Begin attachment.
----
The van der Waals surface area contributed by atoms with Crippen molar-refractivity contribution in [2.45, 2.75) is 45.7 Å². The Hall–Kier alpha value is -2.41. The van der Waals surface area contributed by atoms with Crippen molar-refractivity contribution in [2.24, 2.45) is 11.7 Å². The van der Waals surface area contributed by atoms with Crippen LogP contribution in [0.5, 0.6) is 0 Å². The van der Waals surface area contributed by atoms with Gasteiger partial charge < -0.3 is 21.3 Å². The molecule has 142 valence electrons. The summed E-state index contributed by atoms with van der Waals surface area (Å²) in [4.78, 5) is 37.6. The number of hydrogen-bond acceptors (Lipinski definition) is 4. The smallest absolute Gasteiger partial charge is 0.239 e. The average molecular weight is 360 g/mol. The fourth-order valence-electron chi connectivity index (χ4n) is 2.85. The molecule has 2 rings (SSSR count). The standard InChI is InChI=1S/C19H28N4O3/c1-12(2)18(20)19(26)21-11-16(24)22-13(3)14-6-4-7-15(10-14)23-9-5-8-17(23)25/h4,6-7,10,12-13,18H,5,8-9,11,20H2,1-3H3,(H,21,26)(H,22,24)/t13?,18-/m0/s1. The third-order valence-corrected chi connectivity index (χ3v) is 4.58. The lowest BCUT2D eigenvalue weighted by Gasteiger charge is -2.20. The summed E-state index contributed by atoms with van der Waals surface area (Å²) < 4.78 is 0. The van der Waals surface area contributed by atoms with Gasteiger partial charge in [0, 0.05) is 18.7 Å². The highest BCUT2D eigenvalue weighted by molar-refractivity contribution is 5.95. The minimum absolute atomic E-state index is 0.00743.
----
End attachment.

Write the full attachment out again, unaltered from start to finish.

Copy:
The van der Waals surface area contributed by atoms with Crippen molar-refractivity contribution in [2.45, 2.75) is 45.7 Å². The Hall–Kier alpha value is -2.41. The van der Waals surface area contributed by atoms with Crippen molar-refractivity contribution in [2.24, 2.45) is 11.7 Å². The van der Waals surface area contributed by atoms with Crippen LogP contribution in [0.5, 0.6) is 0 Å². The van der Waals surface area contributed by atoms with Gasteiger partial charge < -0.3 is 21.3 Å². The molecule has 142 valence electrons. The summed E-state index contributed by atoms with van der Waals surface area (Å²) in [4.78, 5) is 37.6. The number of hydrogen-bond acceptors (Lipinski definition) is 4. The smallest absolute Gasteiger partial charge is 0.239 e. The average molecular weight is 360 g/mol. The fourth-order valence-electron chi connectivity index (χ4n) is 2.85. The molecule has 2 rings (SSSR count). The standard InChI is InChI=1S/C19H28N4O3/c1-12(2)18(20)19(26)21-11-16(24)22-13(3)14-6-4-7-15(10-14)23-9-5-8-17(23)25/h4,6-7,10,12-13,18H,5,8-9,11,20H2,1-3H3,(H,21,26)(H,22,24)/t13?,18-/m0/s1. The third-order valence-corrected chi connectivity index (χ3v) is 4.58. The lowest BCUT2D eigenvalue weighted by Gasteiger charge is -2.20. The summed E-state index contributed by atoms with van der Waals surface area (Å²) < 4.78 is 0. The van der Waals surface area contributed by atoms with Gasteiger partial charge in [0, 0.05) is 18.7 Å². The highest BCUT2D eigenvalue weighted by molar-refractivity contribution is 5.95. The minimum absolute atomic E-state index is 0.00743.